Ottawa shooting: N.L. MPs recount chaos moments after gunshots heard

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A New Democratic MP for St. John's says a caucus meeting room was thrown into chaos on Wednesday morning when shots were fired in Ottawa.

Ryan Cleary, MP for St. John's South-Mount Pearl, was in an NDP caucus meeting at the time shots were heard on Parliament Hill.

"There were a number of rounds of gunshots — I'd say, all told, there were about 12. The security outside our doors immediately took control; these are uniformed security," Cleary said.

"They closed the doors, they barred the doors, we could hear the gunshots just outside the doors," said Cleary.

He added that caucus members turned their tables over onto the floor to provide protection, as security swiftly moved into action.

According to Cleary, everyone in the room was a member of the caucus — with the exception of one member who brought in her new baby.

"After about 15 minutes, we were escorted outside of the caucus room and through the quarters of Parliament. If the sound of gunfire wasn't chilling enough, the smell of gun smoke — you could smell the gun smoke as we were let outside to a secure location," he said.

"This is Canada — this is not supposed to happen here."

Soldier killed

In the meantime, Tory politicians are reporting that the soldier who was shot at the National War Memorial has died.

Tory Senator David Wells said, in a message on his Facebook page on Wednesday afternoon, the story of the attack is still developing.

"My thoughts and prayers are with the families of the Armed Forces member who was struck and killed by a vehicle in Quebec and also to the family of the war veteran who was killed at the War Memorial this morning in Ottawa. Also, our thoughts and prayers are with others who work on Parliament Hill who were attacked," Wells said.

Wells added the police are still gathering facts, and Prime Minister Stephen Harper is expected to make a statement later today.

Newfoundland and Labrador Premier Paul Davis said in a statement that he was saddened to hear of the events in Ottawa today.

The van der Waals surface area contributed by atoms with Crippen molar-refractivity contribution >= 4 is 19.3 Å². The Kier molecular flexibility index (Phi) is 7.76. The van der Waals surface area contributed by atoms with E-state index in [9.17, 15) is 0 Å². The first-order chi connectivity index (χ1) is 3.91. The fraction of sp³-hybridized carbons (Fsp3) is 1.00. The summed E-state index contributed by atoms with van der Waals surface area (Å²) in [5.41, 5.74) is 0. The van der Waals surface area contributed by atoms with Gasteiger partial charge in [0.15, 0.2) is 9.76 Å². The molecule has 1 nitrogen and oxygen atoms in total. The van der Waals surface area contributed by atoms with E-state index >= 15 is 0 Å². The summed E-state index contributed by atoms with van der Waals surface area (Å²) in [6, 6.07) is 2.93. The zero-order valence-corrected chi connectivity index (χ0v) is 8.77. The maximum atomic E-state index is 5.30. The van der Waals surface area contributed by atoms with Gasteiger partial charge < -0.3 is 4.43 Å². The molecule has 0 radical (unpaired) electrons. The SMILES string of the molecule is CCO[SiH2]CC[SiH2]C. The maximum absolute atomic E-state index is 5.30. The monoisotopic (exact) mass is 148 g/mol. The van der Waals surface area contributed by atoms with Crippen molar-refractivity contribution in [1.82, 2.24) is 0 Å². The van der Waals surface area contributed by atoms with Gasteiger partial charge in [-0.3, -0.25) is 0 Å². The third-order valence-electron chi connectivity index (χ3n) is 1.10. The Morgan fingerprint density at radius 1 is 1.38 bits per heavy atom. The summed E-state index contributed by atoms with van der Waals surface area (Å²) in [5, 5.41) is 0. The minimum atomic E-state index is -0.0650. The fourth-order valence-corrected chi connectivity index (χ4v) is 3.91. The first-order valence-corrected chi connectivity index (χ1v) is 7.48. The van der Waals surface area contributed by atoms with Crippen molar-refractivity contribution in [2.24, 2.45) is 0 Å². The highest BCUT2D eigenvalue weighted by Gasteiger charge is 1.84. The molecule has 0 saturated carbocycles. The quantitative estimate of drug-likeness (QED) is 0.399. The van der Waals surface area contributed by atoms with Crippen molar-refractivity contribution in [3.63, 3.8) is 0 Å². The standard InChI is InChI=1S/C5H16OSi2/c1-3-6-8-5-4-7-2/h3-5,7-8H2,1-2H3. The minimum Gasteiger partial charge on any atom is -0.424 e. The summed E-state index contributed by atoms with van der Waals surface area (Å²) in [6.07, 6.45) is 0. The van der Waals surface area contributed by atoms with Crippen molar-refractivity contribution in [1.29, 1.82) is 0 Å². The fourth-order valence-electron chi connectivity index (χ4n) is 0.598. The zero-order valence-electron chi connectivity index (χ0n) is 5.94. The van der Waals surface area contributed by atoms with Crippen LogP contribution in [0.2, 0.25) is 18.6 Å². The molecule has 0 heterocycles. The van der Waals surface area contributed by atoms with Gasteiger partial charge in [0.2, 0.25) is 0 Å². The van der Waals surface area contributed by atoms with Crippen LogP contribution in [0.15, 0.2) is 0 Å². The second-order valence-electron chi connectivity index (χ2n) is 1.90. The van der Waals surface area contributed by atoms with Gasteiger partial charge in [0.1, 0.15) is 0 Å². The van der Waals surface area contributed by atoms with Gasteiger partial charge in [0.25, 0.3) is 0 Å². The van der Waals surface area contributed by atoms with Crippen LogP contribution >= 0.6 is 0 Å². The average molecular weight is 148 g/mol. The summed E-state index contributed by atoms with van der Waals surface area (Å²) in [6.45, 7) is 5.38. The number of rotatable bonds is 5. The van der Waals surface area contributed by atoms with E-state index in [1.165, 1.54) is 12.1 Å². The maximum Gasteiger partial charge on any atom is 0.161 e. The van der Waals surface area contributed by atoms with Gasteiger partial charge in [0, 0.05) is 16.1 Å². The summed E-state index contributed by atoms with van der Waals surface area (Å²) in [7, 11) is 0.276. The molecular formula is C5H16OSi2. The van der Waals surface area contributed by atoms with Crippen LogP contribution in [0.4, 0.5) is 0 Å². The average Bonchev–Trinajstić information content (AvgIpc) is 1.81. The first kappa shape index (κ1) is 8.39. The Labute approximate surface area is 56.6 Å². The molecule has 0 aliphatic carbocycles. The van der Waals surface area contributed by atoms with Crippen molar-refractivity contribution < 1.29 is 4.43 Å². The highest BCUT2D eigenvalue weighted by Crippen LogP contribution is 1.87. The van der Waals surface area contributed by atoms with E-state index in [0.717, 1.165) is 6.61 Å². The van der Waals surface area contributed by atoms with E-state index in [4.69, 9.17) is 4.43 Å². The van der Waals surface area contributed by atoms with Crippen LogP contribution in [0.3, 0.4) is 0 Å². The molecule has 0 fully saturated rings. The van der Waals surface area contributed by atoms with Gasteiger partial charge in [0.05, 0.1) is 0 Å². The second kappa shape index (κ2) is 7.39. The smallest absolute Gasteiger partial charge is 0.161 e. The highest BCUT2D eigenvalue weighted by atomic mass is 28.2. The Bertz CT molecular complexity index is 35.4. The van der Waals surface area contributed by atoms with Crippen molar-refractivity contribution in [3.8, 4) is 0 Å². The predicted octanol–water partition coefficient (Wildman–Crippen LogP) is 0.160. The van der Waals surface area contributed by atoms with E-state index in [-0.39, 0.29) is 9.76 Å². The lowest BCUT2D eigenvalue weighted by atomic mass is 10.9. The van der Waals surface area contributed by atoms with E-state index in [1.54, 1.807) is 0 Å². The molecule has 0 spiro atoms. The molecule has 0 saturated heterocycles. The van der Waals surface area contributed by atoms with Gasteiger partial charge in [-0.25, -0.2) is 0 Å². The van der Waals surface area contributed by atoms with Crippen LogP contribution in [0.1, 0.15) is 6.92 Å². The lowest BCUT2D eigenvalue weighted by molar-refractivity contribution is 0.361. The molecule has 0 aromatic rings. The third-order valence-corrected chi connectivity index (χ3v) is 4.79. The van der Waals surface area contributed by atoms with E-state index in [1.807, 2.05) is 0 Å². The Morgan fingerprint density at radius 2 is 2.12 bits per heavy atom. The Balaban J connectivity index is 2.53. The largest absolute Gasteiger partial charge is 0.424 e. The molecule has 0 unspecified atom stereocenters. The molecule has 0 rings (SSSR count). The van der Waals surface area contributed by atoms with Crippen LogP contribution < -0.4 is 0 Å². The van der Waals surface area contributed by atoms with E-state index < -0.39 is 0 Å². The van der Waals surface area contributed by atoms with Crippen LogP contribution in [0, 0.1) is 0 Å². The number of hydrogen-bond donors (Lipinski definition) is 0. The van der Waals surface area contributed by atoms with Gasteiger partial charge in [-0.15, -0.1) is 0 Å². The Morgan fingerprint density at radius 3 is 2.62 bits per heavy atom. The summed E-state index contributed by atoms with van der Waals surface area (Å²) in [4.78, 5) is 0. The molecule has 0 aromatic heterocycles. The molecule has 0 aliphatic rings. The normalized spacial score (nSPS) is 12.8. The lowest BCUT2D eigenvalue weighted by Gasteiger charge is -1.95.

"This awful event has touched Newfoundlanders and Labradorians and all Canadians, and our thoughts are with those in the nation’s capital at this difficult time. I express deep sympathy to the families of all those affected by this tragedy," Davis said in a statement.

Scare for staff

MP Gerry Byrne tweeted a photo of what he said was a tactical unit outside his offices in Ottawa shortly after 12 NT.

Liberal MP Scott Andrews said he was in the Justice building when the incident happened, and was just about to head over to Centre Block. He has since been moved to a secure location.

"It's pretty scary — you've got a lot of employees here on Parliament Hill, you've got a lot of staff, and you've got a lot of people who come and want to see the nation's capital in action, a lot of tourists. It's a very tense scene here now," said Andrews.

He said while the shooting is a shocking incident, the security at Parliament Hill and House of Commons are there for a reason.

"You understand why they are there, and you understand that it's a highly visible, highly public place and you appreciate the work that the security does do, because obviously there are issues out there that people will try to do something like this," he said.

"It's something that's always in the back of your mind every time you walk on Parliament Hill."

'Feel somewhat helpless'

Scott Simms, MP for Bonavista-Gander-Grand Falls-Windsor, said he and other Liberal members were in a meeting on Parliament Hill when they heard "over 20" gunshots outside the office.

He said at the time, they were unsure what the noise was, and looked out into the hall to see what was going on.

"We were in the office having a caucus meeting and we heard the shots from outside and jumped to see what it was, and we went outside the office and then we heard more shots coming from downstairs and then they started yelling at us to go back inside the office and lock the door," Simms said.

Simms spoke with CBC News shortly after shots were fired, and said he was unclear what had happened until police arrived on the scene.

"After the gunshots were fired and we looked out the window and looked out in the hallway and realized what they were … and we saw the police cruisers tearing through the streets getting up to Parliament Hill, we knew what was happening. At this point, all we could do was feel somewhat helpless," he said.